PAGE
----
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  1. #1
    Forum Member jool's Avatar
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    TSA Pre-check lines in the US?

    Hi, does anyone know if TSA Pre-Check gets its own line through security? Like, do I need to wait in the long security line corral with everyone else, then get a smaller screening line, or do I get to bypass the long security line to a smaller line, then get a smaller screening line too?

  2. #2
    Forum Member melminimalist's Avatar
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    It has it’s own line. I stare longingly at it as I get into the super long regular line.


    Sent from my iPhone using Tapatalk
    "Not all who wander are lost"
    "Love people, use things, because the opposite never works" - The Minimalists
    Synapse 25 in Olive, Aubergine Side Effect, UV A30 PCBP, Sitka PCSB

  3. #3
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    In most big or midsize airports, it's a dedicated line, though it can sometimes still be very long.

  4. #4
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    You can google ahead of time to see what the options are at your airports (which terminals, hours, etc)... be aware that some small airports don't offer TSA Pre-check at all, so you have to be in the regular line and follow all those rules usually (shoes, laptops, etc.) - depends on the airport.

    There is a 'My TSA' app you can download that also shows crowd sourced wait times.

    ETA: And it's obviously too late now to do this for the holidays, but for those folks who are eligible, Global Entry (which includes TSA Pre-Check) is a better value if you think you'll go international at all in the next five years.
    I like all the blues and greys...and all the happy citrus colours too!

  5. #5
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    Quote Originally Posted by G42 View Post
    ETA: And it's obviously too late now to do this for the holidays, but for those folks who are eligible, Global Entry (which includes TSA Pre-Check) is a better value if you think you'll go international at all in the next five years.
    And if your international travel is mostly to Canada, then Nexus is a better value yet! Nexus is only $50 and includes TSA Pre-Check, but you have to have an initial interview at a US/Canada border crossing station. (I took a bus up to Montreal for mine. It's true Montreal isn't on the border, but the airport has a Nexus office.)

  6. #6
    Forum Member jool's Avatar
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    Thanks everyone! I just downloaded the My TSA app and it lists whether or not there are TSA Pre-check lanes open.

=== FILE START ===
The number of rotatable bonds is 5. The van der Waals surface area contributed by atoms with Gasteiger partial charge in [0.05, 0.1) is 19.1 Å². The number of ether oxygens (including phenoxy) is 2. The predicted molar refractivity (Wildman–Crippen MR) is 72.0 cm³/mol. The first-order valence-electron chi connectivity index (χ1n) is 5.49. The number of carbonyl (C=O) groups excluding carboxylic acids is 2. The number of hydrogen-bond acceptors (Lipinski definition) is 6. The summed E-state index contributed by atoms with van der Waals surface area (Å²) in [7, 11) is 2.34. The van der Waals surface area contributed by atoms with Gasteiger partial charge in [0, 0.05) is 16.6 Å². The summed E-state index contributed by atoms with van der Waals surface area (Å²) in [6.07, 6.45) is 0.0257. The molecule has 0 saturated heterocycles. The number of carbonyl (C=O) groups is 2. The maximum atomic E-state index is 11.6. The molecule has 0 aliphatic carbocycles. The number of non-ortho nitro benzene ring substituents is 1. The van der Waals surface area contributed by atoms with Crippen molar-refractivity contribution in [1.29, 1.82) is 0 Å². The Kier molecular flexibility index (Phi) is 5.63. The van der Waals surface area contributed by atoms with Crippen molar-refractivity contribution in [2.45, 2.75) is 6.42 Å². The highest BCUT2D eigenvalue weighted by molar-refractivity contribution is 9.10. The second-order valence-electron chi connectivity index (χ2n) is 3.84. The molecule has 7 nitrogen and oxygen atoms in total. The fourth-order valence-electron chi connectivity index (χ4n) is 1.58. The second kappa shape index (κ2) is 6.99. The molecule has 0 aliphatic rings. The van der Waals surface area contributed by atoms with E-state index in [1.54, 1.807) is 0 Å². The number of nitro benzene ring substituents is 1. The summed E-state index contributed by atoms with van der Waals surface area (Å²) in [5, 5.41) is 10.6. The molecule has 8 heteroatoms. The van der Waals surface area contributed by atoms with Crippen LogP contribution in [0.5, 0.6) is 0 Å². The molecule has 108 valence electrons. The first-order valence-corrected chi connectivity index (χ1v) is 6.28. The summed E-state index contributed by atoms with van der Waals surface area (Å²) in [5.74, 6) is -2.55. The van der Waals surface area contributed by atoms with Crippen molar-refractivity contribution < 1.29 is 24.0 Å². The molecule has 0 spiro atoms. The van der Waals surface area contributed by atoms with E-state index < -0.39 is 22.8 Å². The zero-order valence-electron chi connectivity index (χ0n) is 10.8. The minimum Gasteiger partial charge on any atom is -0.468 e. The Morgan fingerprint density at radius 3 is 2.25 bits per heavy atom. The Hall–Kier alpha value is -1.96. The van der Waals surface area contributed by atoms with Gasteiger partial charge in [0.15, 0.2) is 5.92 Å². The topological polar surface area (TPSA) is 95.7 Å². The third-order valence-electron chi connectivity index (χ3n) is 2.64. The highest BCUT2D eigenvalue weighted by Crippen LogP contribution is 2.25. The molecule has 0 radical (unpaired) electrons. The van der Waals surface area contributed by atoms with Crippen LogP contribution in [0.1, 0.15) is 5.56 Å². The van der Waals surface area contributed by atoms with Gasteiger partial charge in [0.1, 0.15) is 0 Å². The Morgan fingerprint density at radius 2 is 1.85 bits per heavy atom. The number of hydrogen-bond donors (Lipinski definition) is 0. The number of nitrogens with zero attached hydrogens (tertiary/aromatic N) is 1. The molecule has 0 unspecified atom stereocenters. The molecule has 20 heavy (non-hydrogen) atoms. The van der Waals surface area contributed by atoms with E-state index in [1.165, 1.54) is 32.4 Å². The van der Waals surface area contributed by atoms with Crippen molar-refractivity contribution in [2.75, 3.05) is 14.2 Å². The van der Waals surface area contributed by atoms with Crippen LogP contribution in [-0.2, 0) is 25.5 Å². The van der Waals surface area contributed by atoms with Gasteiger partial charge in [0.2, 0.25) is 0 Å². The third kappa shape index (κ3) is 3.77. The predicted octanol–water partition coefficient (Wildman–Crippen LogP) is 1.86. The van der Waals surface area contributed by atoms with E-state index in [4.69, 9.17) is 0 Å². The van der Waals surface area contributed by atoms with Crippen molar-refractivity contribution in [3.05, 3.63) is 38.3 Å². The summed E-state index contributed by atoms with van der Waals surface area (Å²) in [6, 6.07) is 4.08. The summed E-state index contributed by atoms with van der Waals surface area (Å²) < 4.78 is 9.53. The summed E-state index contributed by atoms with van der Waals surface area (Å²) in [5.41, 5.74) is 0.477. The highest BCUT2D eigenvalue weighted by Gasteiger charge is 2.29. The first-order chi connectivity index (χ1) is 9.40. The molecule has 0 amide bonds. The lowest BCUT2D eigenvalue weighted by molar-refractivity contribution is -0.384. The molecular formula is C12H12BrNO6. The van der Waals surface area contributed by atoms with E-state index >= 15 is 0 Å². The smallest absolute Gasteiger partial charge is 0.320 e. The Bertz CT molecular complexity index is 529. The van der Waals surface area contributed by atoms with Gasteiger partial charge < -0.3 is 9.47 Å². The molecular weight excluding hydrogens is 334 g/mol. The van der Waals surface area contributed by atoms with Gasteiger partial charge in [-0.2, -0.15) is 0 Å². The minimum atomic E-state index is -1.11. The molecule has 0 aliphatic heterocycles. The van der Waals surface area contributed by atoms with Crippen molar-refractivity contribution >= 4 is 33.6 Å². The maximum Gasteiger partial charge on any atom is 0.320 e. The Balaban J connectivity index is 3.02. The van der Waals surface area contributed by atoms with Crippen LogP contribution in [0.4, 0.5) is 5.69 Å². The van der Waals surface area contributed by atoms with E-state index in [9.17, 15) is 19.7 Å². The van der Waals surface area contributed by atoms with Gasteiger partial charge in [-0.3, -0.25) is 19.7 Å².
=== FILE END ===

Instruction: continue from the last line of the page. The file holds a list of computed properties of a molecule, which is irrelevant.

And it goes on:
7. #7
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    Quote Originally Posted by G42 View Post
    ....

    ETA: And it's obviously too late now to do this for the holidays, but for those folks who are eligible, Global Entry (which includes TSA Pre-Check) is a better value if you think you'll go international at all in the next five years.
    Thanks for the tip. I was pleasantly surprised that if I ever fly domestic I can get through with less hassle. It's not the lines that bother me, it's emptying out my pockets for those scanners and putting my passport and wallet at risk of someone walking off with my bag - in the USA we don't have claim checks like in some countries. For the Global Line at SFO it's just a metal detector (with random additional screening of course, but random means not often).

    What's cool is in SFO you can do "interview on arrival" instead of booking a separate grip to the TSA office in the terminal for the final step.

    You just arrive at SFO (and hopefully other airports) on your return overseas flight, and follow the signs to the "interview on arrival" line. There wasn't any actual interview in the "talking to me" sense, just fingerprinting and photographing. There were only two people ahead of me for the processing, which took place at the same station we usually show our passports to the ICE agent. I wish the card lasted longer, though.

  8. #8
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    Quote Originally Posted by MarkWebb View Post

    What's cool is in SFO you can do "interview on arrival" instead of booking a separate grip to the TSA office in the terminal for the final step.

    You just arrive at SFO (and hopefully other airports) on your return overseas flight, and follow the signs to the "interview on arrival" line. There wasn't any actual interview in the "talking to me" sense, just fingerprinting and photographing. There were only two people ahead of me for the processing, which took place at the same station we usually show our passports to the ICE agent. I wish the card lasted longer, though.
    Yeah, that 'interview on arrival' is a cool new feature - wasn't available when I got mine... had to BART all the way out to SFO for my final interview. I travel for work and personal though, so the Pre-check feature is great for all the reasons you mention and it's usually much faster.